Sunday, November 28, 2010

Fresh peas

Our very first pea harvest!

A nice bowl of freshly podded peas
These are the 'Wando Select' peas I sowed back in September. I'm kind of wishing I'd put in more, but at least we will get to enjoy a few more meals with fresh peas yet. They are nice and big too. They are the first peas I have grown, and will definitely feature in next year's Spring garden. I'm not sure if I left them just a wee bit too long for harvesting as some of the pods had started to go a slight bit wrinkly, but the peas inside looked and tasted just fine!

Saturday, November 27, 2010

Time at the beach

Yesterday we did our usual run up to Whangarei to do some shopping and on the way home we stopped off at Uretiti beach on the East coast. How wonderful to be able to pull off the main highway and after a short walk through the dunes, this beautiful place. Much enjoyment had, especially by D!

Broad bean harvest

I harvested the remainder of the broad beans yesterday, got about 3 bucket loads of beans which are now shelled and in the freezer. This was my first attempt at growing broad beans and on the whole I thought they were quite successful. Note for next time: stake them well despite growing 'dwarf' varieties as the wind does tend to knock them about!

Friday, November 26, 2010

Re-cap on the pig butchering - with photos

I didn't post any pictures of the pigs/pork on my last post so here they are now.

A finished pig ready for the butcher

A nice pork shoulder roast!
We are just waiting on the bacon and hams now. Have quite a lot of roasts and chops in the freezer.

Saturday, November 20, 2010

Update mid November

We've been busy planting. Trees mainly, getting them in before the summer heat kicks in for real, although it has been fairly hot and dry already. We did get a slight dowsing of rain today - hoorah! and it has been a bit cloudy for the last couple of days. We (this is the royal 'we' here, as G has done most of the hard work!) have been planting all types of native tree, in various spots around the farm. In a few years time (and it doesn't really take long) they will be flourishing, and providing us with shelter and privacy, plus attracting the birdlife.

Taraire tree being planted and watered

I've also been busy working away in the veg garden, getting in some more veg, zucchini, chillies, capsicum, eggplants and herbs. I have some more watermelon seeds coming up and will plant these with the others ASAP. The pumpkins, corn, melons and tomatoes are all doing really well in the old pig area.

Also today was a big day as the pigs were slaughtered (stop reading now if you are squeamish!). G had a friend help him and in no time the pigs were dealt to and hair removed by soaking them in a boiling hot bath, then they were hung up and gutted. Now they are with the butcher and next week we should have some lovely bacon, pork and hams to fill the freezer and enjoy over the next few months.

While killing animals is never a pleasant job, we can feel good about the fact that the pigs enjoyed a free-range natural environment with plenty of fresh air, good food and the occasional head scratch! Sadly the bulk of commercially available pork in NZ is not from happy pigs (see here for more info).

And in terms of permaculture, we closed the circle by burying their remains in the old pig area now the new veg garden, next to the pumpkin patch. Thank you piggies.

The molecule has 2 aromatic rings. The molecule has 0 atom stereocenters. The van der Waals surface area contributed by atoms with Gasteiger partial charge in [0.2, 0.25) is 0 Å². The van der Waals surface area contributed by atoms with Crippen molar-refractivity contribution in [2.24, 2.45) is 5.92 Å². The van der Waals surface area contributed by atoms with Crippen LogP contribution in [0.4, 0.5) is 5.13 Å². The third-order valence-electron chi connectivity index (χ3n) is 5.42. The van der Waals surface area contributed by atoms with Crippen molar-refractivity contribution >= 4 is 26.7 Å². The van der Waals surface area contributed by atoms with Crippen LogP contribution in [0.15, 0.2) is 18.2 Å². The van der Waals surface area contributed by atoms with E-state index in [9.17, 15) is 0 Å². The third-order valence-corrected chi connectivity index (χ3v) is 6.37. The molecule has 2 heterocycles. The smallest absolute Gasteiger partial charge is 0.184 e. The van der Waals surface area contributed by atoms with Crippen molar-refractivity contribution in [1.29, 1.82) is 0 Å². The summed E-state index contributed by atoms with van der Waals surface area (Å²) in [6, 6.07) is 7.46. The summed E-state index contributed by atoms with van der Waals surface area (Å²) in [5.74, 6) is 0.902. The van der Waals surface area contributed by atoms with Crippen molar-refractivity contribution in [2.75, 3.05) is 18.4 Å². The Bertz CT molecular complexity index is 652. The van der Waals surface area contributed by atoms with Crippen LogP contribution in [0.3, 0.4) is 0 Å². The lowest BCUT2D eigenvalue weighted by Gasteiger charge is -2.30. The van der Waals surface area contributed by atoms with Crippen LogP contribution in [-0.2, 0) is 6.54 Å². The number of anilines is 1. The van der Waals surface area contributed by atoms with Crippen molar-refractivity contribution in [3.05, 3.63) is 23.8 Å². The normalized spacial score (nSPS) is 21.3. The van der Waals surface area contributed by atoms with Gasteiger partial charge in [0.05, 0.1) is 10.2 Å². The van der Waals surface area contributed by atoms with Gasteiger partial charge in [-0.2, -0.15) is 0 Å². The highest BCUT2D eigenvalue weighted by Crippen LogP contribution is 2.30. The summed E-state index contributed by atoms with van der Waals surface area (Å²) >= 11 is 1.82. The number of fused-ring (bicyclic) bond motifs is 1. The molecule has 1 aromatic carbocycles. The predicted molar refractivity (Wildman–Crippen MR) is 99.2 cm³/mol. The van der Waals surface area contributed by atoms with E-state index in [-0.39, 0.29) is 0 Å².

Thursday, November 11, 2010

Our life on the land

It's sometimes hard to explain to people in a nutshell what we're attempting to do on our land. Especially those whose lifestyles are far removed from ours.

We've learned a lot of things in the few years we've been working the land. We've also made lots of mistakes!

I think this post on the interesting Freedom Gardens website, and this short video sum it up very well.

Happy Growing!

Tuesday, November 9, 2010

Spring pasta dish

I harvested some of the broad beans last night:

I cooked them briefly, then added them to our dinner, which was smoked chicken tagliatelle (homemade pasta), with a little chilli, garlic and onion cooked in a creamy white wine sauce, topped off with some grated Romano cheese:

Went down pretty well!

One of those mysterious things...

Why do cows sit down when rain is coming?

 There seems to be a multitude of answers on the net. But here they are doing their thing and it's cloudy and a chill in the air, maybe a light shower approaching!

Saturday, November 6, 2010

Baby chickens again

We have x4 new chicks which hatched out a couple of days ago. It's always hard to get a good photo as they don't stay still for long - that's if they are not under mummy hens wings!

3 are black/grey and one is yellow! These are from the dozen mixed breed fertile eggs I bought (since we no longer have a rooster). Unfortunately the 6 we put under one of the other broody hens did not hatch because the hen did not sit on them very well. The Indian Game hen in the picture ('Clucky') is a very good mother and has hatched out several chicks in the past. We maybe should have put all 12 under her to start with!

Friday, November 5, 2010

Remember, remember the 5th of November

We've been having 'Guy Fawkes night' as it's known here in NZ (bonfire night in the UK).

Why do we 'remember' Guy Fawkes and celebrate with fireworks? Because of the gun powder found under the Houses of Parliament. He was part of a group that wanted to blow up the Protestant King at the time (James 1) and replace him with a Catholic one. But the reason I think most people celebrate (apart from the fun of the fireworks) is that they like the fact that GF was trying to 'stick it to the man'!